Accordingly, he employed the words Spirit and water to mean the same thing, and this ought not to be regarded as a harsh or forced interpretation; for it is a frequent and common way of speaking in Scripture, when the Spirit is mentioned, to add the word Water or Fire, expressing his power. We sometimes meet with the statement, that it is Christ who baptizeth with the Holy Ghost and with fire, (Matthew 3:11; Luke 3:16,) where fire means nothing different from the Spirit, but only shows what is his efficacy in us. As to the word water being placed first, it is of little consequence; or rather, this mode of speaking flows more naturally than the other, because the metaphor is followed by a plain and direct statement, as if Christ had said that no man is a son of God until he has been renewed by water, and that this water is the Spirit who cleanseth us anew and who, by spreading his energy over us, imparts to us the rigor of the heavenly life, though by nature we are utterly dry. And most properly does Christ, in order to reprove Nicodemus for his ignorance, employ a form of expression which is common in Scripture; for Nicodemus ought at length to have acknowledged, that what Christ had said was taken from the ordinary doctrine of the Prophets. By water, therefore, is meant nothing more than the inward purification and invigoration which is produced by the Holy Spirit. Besides, it is not unusual to employ the word and instead of that is, when the latter clause is intended to explain the former. And the view which I have taken is supported by what follows; for when Christ immediately proceeds to assign the reason why we must be born again, without mentioning the water, he shows that the newness of life which he requires is produced by the Spirit alone; whence it follows, that water must not be separated from the Spirit.13 I understand Calvin's concern, for I do not agree with those (Lutherans, Catholics, Church of Christ, etc.) who make water baptism a prerequisite for salvation, as though you must be born of water (water baptized) just as much as you must be born of Spirit (Spirit baptized). Reformed theology, however, has no problem seeing the sign of water baptism as having a sacramental union with the spiritual reality of Holy Spirit baptism. Here are the relevant sections of the Westminster Confession: I. Sacraments are holy signs and seals of the covenant of grace, immediately instituted by God, to represent Christ and his benefits, and to confirm our interest in him: as also to put a visible difference between those that belong unto the Church, and the rest of the world; and solemnly to engage them to the service of God in Christ, according to his Word. II. There is in every sacrament a spiritual relation, or sacramental union, between the sign and the thing signified; whence it comes to pass that the names and effects of the one are attributed to the other. III. The grace which is exhibited in or by the sacraments, rightly used, is not conferred by any power in them; neither doth the efficacy of a sacrament depend upon the piety or intention of him that doth administer it, but upon the work of the Spirit, and the word of institution, which contains, together with a precept authorizing the use thereof, a promise of benefit to worthy receivers.14 So, while I reject any idea that the power of baptism is somehow contained in or conferred by the water itself, I nevertheless see Jesus' statements as speaking to a spiritual reality wherein the water has a spiritual relation and a sacramental union to Spirit baptism. Just as John the Baptist insisted in chapter 1 of John's Gospel, the water baptism is not the important thing—rather the important thing is that one is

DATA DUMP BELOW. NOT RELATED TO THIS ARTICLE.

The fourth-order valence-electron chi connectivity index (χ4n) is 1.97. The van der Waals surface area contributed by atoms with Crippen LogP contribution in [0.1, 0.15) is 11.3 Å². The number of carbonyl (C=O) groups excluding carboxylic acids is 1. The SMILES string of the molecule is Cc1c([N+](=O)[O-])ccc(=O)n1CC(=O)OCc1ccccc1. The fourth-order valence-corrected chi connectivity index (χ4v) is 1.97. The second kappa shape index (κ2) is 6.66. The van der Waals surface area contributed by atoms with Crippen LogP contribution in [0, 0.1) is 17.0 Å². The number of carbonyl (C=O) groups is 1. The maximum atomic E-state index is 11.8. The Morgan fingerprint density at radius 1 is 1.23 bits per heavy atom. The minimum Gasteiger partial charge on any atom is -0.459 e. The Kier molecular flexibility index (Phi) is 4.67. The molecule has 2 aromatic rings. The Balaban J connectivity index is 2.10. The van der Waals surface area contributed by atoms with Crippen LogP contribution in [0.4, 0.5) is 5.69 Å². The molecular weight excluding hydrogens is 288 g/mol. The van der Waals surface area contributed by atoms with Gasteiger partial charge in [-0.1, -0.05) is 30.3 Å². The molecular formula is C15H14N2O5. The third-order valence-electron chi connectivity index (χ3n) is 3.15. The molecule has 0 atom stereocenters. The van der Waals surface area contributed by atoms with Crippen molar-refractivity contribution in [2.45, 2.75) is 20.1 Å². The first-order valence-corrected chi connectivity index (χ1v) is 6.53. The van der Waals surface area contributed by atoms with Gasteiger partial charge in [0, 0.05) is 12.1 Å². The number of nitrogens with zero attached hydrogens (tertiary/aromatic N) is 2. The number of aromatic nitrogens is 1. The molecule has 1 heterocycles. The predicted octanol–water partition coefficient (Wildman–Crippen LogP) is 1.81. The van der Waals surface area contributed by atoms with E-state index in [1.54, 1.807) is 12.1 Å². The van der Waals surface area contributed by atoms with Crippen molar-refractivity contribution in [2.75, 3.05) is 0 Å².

13 John Calvin, Commentary on John, vol. I <http://www.ccel.org/ccel/calvin/calcom34.ix.i.html>. 14 Westminster Confession of Faith, 27:1-3 (1646).